Sunday, October 25, 2015

The Insecurity Bus Has Arrived

OK, let me preface this whine by saying that a week ago I changed blood pressure meds, and have been feeling pretty crappy ever since, so the worries I'm about to expound upon may be related to that. That being said, however, some of what is to come has been smoldering inside me for many years, and I finally have to get it out before they make me any crazier. I will try to keep this from seeming like I'm fishing for compliments, but I am fishing for feedback, and I'm not so sure the difference is all that vast. So if you wish to depart at this point I would neither blame you, nor hold it against you.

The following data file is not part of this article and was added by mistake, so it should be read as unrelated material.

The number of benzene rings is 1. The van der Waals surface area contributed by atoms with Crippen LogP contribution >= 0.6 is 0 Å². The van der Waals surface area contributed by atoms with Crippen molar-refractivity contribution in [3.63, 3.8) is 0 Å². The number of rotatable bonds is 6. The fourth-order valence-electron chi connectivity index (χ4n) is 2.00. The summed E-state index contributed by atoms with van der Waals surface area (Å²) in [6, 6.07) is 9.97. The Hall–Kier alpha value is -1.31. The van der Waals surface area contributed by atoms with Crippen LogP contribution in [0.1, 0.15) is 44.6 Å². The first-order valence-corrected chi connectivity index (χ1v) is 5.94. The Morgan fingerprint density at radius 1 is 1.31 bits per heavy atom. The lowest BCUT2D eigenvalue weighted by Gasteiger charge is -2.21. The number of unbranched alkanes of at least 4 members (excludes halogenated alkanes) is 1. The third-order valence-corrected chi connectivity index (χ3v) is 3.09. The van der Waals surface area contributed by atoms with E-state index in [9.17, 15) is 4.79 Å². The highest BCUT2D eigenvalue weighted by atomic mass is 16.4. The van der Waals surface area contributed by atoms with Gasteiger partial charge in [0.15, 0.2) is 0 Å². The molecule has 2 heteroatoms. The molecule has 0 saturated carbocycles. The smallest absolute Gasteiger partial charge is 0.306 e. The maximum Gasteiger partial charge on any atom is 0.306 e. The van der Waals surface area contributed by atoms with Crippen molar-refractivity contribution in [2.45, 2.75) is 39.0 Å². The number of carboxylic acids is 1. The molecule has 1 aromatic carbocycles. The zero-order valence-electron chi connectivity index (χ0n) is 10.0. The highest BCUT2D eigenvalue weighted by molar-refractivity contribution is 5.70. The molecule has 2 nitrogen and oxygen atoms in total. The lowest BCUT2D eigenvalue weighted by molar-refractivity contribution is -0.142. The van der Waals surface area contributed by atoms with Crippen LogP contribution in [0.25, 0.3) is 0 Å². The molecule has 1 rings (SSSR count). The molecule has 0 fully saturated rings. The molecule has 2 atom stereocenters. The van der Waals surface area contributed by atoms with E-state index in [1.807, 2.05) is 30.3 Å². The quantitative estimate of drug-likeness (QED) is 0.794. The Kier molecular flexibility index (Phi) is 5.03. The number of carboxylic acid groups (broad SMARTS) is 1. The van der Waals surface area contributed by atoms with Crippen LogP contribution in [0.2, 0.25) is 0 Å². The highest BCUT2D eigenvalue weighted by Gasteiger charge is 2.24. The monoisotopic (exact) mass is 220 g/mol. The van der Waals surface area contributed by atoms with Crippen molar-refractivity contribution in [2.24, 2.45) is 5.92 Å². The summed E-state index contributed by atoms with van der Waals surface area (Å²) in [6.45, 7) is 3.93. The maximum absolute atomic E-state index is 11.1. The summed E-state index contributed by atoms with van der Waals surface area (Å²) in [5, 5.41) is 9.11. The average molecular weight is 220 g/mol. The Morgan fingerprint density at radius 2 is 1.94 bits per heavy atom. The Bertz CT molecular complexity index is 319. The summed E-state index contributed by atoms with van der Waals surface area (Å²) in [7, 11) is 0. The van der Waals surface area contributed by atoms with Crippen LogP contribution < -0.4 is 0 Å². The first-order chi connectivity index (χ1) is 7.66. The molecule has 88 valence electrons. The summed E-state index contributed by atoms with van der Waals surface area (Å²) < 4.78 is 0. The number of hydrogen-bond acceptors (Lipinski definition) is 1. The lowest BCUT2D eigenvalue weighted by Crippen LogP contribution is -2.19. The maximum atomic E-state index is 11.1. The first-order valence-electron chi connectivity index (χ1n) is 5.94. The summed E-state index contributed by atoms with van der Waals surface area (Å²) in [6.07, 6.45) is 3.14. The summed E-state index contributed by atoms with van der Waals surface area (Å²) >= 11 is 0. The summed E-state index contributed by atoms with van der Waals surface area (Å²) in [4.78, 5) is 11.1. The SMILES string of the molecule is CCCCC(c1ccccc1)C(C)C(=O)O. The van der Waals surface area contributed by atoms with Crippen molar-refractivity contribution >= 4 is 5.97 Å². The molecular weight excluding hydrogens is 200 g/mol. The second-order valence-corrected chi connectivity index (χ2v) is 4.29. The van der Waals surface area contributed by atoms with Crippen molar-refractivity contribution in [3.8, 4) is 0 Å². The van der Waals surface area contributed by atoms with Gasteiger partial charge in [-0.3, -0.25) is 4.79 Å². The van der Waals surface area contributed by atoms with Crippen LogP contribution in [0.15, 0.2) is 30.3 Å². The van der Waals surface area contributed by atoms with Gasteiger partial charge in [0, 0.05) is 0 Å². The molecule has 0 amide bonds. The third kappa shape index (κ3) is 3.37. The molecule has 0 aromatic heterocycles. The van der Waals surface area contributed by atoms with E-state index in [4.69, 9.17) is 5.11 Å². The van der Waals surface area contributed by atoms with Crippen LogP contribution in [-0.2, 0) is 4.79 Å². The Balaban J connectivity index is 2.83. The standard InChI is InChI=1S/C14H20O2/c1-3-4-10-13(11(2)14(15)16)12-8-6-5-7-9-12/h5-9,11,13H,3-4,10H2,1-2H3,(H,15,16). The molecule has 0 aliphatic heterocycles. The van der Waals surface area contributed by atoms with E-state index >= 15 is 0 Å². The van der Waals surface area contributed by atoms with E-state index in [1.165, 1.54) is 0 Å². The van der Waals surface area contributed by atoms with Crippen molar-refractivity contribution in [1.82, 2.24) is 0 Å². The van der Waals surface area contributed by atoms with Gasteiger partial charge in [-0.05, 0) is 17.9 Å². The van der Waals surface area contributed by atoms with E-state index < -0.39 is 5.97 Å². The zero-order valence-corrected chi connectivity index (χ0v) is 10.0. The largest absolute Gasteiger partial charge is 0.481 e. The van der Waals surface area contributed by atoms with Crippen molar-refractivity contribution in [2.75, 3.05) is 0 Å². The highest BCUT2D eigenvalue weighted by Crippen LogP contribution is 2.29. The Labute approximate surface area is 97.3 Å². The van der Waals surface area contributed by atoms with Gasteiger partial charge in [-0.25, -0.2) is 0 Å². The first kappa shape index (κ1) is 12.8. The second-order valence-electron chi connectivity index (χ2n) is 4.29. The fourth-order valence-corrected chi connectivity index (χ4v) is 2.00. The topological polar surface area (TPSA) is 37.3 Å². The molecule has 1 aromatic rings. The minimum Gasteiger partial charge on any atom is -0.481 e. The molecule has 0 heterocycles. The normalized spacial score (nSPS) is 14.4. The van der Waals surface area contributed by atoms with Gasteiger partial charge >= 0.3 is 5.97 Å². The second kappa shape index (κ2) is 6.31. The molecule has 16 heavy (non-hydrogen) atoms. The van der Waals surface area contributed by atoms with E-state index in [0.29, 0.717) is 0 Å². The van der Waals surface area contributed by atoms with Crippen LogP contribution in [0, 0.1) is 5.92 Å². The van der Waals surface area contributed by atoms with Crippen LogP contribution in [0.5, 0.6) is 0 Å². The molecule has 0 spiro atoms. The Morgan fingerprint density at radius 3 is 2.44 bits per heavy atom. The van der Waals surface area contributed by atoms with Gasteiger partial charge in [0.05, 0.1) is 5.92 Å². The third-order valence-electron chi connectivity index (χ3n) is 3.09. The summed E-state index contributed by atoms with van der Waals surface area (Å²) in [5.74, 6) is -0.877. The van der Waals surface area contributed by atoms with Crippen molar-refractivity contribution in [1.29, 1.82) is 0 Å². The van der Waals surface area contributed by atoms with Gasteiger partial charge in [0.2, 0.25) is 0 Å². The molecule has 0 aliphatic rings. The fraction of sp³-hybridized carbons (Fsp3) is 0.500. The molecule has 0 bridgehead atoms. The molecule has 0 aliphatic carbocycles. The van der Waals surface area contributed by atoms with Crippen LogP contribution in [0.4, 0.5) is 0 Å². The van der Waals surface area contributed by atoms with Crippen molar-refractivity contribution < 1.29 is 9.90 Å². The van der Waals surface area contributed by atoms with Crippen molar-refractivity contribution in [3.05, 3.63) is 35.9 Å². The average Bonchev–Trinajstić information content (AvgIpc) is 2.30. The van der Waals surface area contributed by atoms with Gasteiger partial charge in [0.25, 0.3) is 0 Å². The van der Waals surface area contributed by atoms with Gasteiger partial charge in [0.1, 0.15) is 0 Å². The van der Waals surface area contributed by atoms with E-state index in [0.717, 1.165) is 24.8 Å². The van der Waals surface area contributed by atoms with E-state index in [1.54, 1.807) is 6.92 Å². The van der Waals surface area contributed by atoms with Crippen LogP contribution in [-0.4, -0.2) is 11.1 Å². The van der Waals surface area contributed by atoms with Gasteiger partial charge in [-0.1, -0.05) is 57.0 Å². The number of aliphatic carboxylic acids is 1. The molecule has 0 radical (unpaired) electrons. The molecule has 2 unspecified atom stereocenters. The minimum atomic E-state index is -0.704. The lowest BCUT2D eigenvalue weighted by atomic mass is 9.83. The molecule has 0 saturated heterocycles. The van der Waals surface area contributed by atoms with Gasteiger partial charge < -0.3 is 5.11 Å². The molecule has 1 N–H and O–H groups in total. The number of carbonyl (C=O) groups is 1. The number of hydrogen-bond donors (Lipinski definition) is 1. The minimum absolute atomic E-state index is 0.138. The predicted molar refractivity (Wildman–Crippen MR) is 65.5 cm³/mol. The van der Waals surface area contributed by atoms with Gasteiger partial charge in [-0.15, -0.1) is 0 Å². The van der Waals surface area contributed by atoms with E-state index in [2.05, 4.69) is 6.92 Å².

In December of 2008 I became a podcaster, and despite a few brief hiatuses I have never stopped. Even when my show (the now in cryo-sleep Starbase 66) was on pause I was always thinking about what to do next, whom to try to interview, what topics needed attention, etc. Earlier this year we recorded our last regular episode of the Starbase, and then instead of just relaxing I started up two more shows, and also put in regular appearances on yet two other podcasts, as well as the occasional cameo on any show that will have me. I have greatly enjoyed doing these shows, for the most part, despite the occasional bouts of self-doubt that rear up from time to time. I seem to be in the grip of one of those bouts right now, but it has lasted far longer than usual, and I find myself hesitant to actually post shows I've recorded because the sound of my own voice makes me cringe. Of late the thought of retiring from podcasting continues to crop up, even as I plot out what could very well be the best show idea I've ever had...but would require the greatest commitment of time, and resolve I've ever faced as a show host. And that's where this post comes in. I honestly don't know what people think of me as a podcaster. I know what y'all think of my cohosts from the Starbase. I know what y'all think about my cohosts on The Seventh Chevron and Simply Syndicated Move News, and I know what y'all think about Rich on Ray Guns and GoGo Boots, and I know that I am generally liked as a guy in the Simply Syndicated community. (at least I hope that's the case) What is different now is that I'm no longer just facilitating bringing great personalities like Ro Karen and Kennedy to your mp3 players. I'm being me, and just me, and I don't know if that's what folks want.